AUSTIN (KXAN) – An experienced skydiver died in Central Texas after a possible parachute malfunction on Friday.
A spokesperson for Skydive Spaceland, a skydiving center in Caldwell County, said a 31-year-old licensed, experienced skydiver died while skydiving over Fentress, Texas, which is about 20 minutes outside of San Marcos.
The company said the person was wearing its own gear when it appears the primary parachute malfunctioned.
They said the person, who has not been identified, did not survive the landing despite the use of the backup parachute.
Skydiving accident investigations
The Federal Aviation Administration said it is aware of the situation and is investigating it.
Specifically, the government agency said it is investigating the packing of the main and reserve parachutes and the rules of flight for the pilot and aircraft.
Scott Maschek has been skydiving for nine years now. He owns Skydive Skylark out of Killeen, Texas.
“In the skydiving world, we are governed by the US Parachute Association, as well as the FAA that governs our safety, the rules and everything that we do,” Maschek said.
He said skydiving accidents will prompt these types of investigations that can ultimately lead to safety improvements.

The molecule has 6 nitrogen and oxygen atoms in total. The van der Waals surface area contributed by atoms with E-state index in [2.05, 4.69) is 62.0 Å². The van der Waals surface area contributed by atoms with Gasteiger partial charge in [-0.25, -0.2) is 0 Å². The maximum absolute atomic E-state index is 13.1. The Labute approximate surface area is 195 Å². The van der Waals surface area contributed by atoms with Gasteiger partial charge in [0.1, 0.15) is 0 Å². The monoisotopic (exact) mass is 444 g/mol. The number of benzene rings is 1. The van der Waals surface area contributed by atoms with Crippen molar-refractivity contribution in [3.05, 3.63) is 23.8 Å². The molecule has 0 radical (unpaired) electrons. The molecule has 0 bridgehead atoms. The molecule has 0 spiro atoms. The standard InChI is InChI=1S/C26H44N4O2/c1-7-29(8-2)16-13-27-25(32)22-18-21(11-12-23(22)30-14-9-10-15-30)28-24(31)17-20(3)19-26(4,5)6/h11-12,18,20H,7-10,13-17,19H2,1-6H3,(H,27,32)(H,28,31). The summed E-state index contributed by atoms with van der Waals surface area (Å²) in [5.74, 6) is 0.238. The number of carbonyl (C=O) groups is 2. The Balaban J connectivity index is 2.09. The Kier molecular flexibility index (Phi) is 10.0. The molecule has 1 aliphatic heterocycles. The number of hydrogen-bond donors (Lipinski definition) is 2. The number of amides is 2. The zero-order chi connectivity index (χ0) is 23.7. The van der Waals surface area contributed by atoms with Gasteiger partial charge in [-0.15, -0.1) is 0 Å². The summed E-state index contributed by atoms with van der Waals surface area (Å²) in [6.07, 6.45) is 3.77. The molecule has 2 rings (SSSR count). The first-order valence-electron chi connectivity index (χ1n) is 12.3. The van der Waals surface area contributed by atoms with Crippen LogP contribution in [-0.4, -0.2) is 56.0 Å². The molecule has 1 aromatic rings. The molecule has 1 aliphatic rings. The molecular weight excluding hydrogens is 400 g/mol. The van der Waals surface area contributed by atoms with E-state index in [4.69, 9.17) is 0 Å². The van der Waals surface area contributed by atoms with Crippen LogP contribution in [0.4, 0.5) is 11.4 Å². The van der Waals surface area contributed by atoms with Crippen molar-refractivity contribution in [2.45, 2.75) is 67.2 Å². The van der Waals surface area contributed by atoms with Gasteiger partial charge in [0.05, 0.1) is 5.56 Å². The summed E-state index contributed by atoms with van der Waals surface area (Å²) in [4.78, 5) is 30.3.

“If needed, the USPA, sends down an investigator to come through and sees what happened,” Mascheck said. “Tries to figure out how it happened, and how we can mitigate that from ever happening again.”
Safety gear inspections
When it comes to a skydiver’s gear, Mascheck said it’s checked at least twice a year by the FAA.
“Every 180 days, at a minimum, the gear is completely taken apart,” he said. “The reserve is inspected and repacked and then all the equipment is inspected along with it.”
Skydive Spaceland said the equipment used in this incident was appropriately sized, in good condition and maintained properly by FAA standards.
Still, the government agency is investigating the packing of the two parachutes.
Along with investigations and gear checks, Mascheck said there are also random inspections of skydiving centers. He said without notice, the FAA will inspect a center’s equipment and planes to determine if they are safe.